Liminality and the Short Story
University of Würzburg, Germany
March 7-10, 2013
This conference will probe into the diverse dimensions of liminality, as they manifest themselves in short story writing. The short story can be considered the liminal literary genre par excellence, as it develops out of and mediates between essay and sketch, poem and novel, narration and discourse, elitist and popular culture. Some subgenres of the short story particularly further the interconnectedness with liminality. The story of initiation provides an interface between anthropology and literary studies. It also depicts a liminal stage in human life, the transitory phase between childhood and adulthood. The short story cycle or short story collection (also termed short story sequence or composite novel) is linked to both serialized forms of publication in magazines on the one hand and the striving for cohesion and unity, typical of the novel, on the other. It gestures in the direction of both short story and novel and thereby opens up liminal spaces of continuity and disruption.
Liminality in short fiction is not only an aesthetic and generic phenomenon. It also ties in with numerous ethical, cultural, and philosophical questions which are also addressed by contemporary theories. Modern fiction represents, for instance, conflicts between alternative moral value systems and competing ethical norms. Some protagonists of famous novels, such as Emma Bovary, Captain Ahab and Huck Finn, but also the central characters of equally famous shorter fictions, such as Goodman Brown, Bartleby, Amasa Delano, Daisy Miller, Marlow and Nick Adams, are involved in such conflicts in complex ways. Conversely, contemporary ethical theories demonstrate, chiefly with reference to the Bible, that narrative representation and storytelling are essential to the development of moral judgments. Emmanuel Levinas draws on the Old Testament figures of Job, Jonas, and Cain. Jean Baudrillard refers to the story of the expulsion of Adam and Eve from the Garden Eden. Jacques Derrida, like Kierkegaard before him, takes Abraham's sacrifice of Isaac as paradigmatic for the paradox of the human condition, which he also finds adequately represented by Herman Melville's "Bartleby, the Scrivener". In the interplay between fictionality and normativity, the normativity of boundaries becomes obvious in gestures of border crossings and transgression, when existing boundaries are being subverted, removed or displaced. Borders and border crossings are interdependent in dynamic processes of mutual legitimation and deligitimation.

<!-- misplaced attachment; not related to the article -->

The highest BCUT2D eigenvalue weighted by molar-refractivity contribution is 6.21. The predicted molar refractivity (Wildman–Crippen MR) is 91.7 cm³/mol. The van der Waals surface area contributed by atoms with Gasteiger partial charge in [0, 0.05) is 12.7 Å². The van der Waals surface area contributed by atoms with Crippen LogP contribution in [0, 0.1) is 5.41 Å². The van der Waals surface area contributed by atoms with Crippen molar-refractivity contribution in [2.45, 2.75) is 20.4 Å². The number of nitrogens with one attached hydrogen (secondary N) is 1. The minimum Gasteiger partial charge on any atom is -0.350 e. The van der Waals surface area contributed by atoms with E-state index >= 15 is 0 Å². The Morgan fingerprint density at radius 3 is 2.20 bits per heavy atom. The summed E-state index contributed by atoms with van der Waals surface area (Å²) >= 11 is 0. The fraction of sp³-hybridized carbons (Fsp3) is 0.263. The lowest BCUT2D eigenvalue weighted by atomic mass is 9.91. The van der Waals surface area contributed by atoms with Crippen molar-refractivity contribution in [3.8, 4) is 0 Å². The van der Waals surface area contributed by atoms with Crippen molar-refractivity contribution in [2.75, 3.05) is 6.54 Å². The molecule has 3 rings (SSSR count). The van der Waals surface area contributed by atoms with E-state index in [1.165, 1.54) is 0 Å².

Borderline phenomena shed new light on the liminal spheres of ethics, but also on current theories of gender, ethnicity, (post)coloniality, and ecology. Thus the reach of the concept of liminality ranges far beyond its origins in seminal studies of cultural anthropology by Arnold van Gennep and Victor Turner. Most importantly, Foucault's spatial concepts of the heterotope, Agamben's of the threshold and Derrida's of the limitrophy are considered of prime importance. The boundary is not a line but a space with a density and dynamics of its own, following its own rules. Liminal spaces can develop chronologically between a previous and a resulting state, systematically between one and another state, and spatially between here and there. Liminal zones thus appropriate their own chronological, systematic or spatial extension and dramatize the contradictory interrelation between heterogeneous systems. Of particular importance in this context are processes of cultural in- and exclusion, which produce shifting boundaries.
In addition, the process of drawing boundaries itself can be examined, as boundaries are produced and constructed. They reveal themselves in important ways as the result of complex cultural, social, and political processes. Thus three major dimensions of liminality emerge: the ethical dimension of moral transgression, the cultural dimension of heterotopic orders, and the self-reflective dimension of the constructedness of distinctions. The constitutive in-betweenness of the short story's characters and settings renders it an ideal terrain for mapping out those liminalities which also surface in current cultural theories, such as multiple identities, third spaces, third sex and third gender, cultural mobility, postindustrialism, postnationalism, transnationalism, and postethnicity.
This conference will address both the generic liminality of the short story and the moral transgressions, heterotopic orders and forms of self-reflection negotiated within its confines. It will feature papers on the Liminality of the Short Story as well as on Liminality in the Short Story.
Prof. Dr. Jochen Achilles, Professor and Chair of American Studies, University of Würzburg, Germany: firstname.lastname@example.org
PD Dr. Ina Bergmann, Associate Professor of American Studies, University of Würzburg, Germany: email@example.com